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Special Issue "Carbon Nanotube and Graphene-based Sensors"

A special issue of Sensors (ISSN 1424-8220). This special issue belongs to the section "Physical Sensors".

Deadline for manuscript submissions: closed (30 December 2020) | Viewed by 3195

Special Issue Editors

Department of Aerospace Materials and Processes, Universidad Politecnica de Madrid, 28040 Madrid, Spain
Interests: composite materials; structural health monitoring; fiber optic sensors; smart structures; aerostructures
Special Issues, Collections and Topics in MDPI journals
Mechanical Engineering, The Hong Kong Polytechnic University, Kowloon, Hong Kong
Interests: structural health monitoring; ultrasonics wave propagation; smart materials and structures; nondestructive evaluation
Special Issues, Collections and Topics in MDPI journals

Special Issue Information

Dear Colleagues,

Since the first paper on carbon nanotubes (CNT) was published by Iijima in 1991, the number of articles and applications of carbon nanofillers has continuously increased, offering new and astonishing possibilities for advanced research and development. Restricting our search only to sensing applications, we can see that the scientific production, according to Scopus, has been about 1000–1200 papers per year since 2010, focusing on three main branches: biosensors, chemical sensors, and mechanical (strain and damage) sensors. Restricting our search to this last group, the number of publications is currently about 200 papers per year, with a fast growth in the last three years, indicating that basic principles have been well verified, with validations and applications having been intensively explored. Dispersed in polymers, nanofillers have demonstrated a high sensitivity and great easiness for diverse applications, for the conventional small strain field mixed with thermosetting resins, or for very large displacements mixed with elastomeric compounds—the so-called highly stretchable sensors. At the same time, some issues remain to be clarified, such as characterization for the sensor under a complex strain field, response to temperature, influence of the processing route, reproducibility, and reliability, and many others.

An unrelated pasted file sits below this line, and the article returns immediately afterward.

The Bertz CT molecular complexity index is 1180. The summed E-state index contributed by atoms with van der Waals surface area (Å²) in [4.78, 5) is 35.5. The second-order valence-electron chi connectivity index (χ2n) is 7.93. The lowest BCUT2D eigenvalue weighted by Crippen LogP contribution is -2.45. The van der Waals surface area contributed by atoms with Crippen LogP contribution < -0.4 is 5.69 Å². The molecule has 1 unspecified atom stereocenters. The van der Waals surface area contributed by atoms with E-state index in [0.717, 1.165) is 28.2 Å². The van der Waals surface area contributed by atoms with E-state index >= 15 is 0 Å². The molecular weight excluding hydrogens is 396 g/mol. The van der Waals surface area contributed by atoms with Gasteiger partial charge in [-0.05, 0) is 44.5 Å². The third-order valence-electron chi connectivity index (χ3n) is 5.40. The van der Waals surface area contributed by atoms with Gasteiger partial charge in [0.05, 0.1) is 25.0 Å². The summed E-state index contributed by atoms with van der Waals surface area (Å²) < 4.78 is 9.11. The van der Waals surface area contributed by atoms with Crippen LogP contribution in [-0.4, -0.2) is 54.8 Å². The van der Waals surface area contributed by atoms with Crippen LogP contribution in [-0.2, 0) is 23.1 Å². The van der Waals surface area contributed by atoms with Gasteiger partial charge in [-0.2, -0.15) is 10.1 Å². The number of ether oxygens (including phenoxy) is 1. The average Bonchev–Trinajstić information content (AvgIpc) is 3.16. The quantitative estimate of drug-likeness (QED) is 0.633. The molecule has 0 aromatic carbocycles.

This Special Issue of Sensors (MDPI) reflects on the rise of nanofillers sensing technologies, focusing on all aspects of research and development of carbon-nanotube-related sensors. The issue emphasizes research and review manuscripts that focus on experimental design, tests, and applications of CNT sensors. We expect that by providing researchers working on CNT strain and SHM (structural health monitoring) sensors with a platform to publish their recent results, we can provide the audience a wide breadth of research that encompasses manufacturing, experimental validation, and testing.

Prof. Dr. Alfredo Güemes
Prof. Dr. Zhongqing Su
Guest Editors

Manuscript Submission Information

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  • Carbon nanotubes
  • Graphene
  • Strain sensors
  • Damage sensors
  • Structural health monitoring (SHM) Piezoresistivity
  • Nanocomposites
  • Electromechanical response
  • Electrical impedance tomography
  • Sensitive inks
  • Multifunctional composites
  • Smart adhesives

Published Papers (1 paper)

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15 pages, 5371 KiB  
Directional Response of Randomly Dispersed Carbon Nanotube Strain Sensors
Sensors 2020, 20(10), 2980; - 24 May 2020
Cited by 4 | Viewed by 2787
Tests on a double lap bonded joint, with transverse strips of randomly oriented carbon nanotubes (CNT) sprayed onto an epoxy adhesive film, showed a positive increment in electrical resistance under tensile load, even though the transverse strains were negative. Other experiments included in [...] Read more.
Tests on a double lap bonded joint, with transverse strips of randomly oriented carbon nanotubes (CNT) sprayed onto an epoxy adhesive film, showed a positive increment in electrical resistance under tensile load, even though the transverse strains were negative. Other experiments included in this work involved placing longitudinal and transversal CNT sensors in a tensile loaded aluminum plate, and, as reported by other authors, the results confirm that the resistance change is not only dependent on the strains oriented with the electrode line, while the other strain components also influence the response. This behavior is quite different to that of conventional strain gages which have a near zero sensitivity to strains not aligned to the sensor direction. The dependence of the electrical response on all the strain components makes it quite difficult, possibly unfeasible, to experimentally determine the individual strain components with this kind of sensors; however, the manufacturing of aligned CNT sensors could deal with this issue. Full article
(This article belongs to the Special Issue Carbon Nanotube and Graphene-based Sensors)
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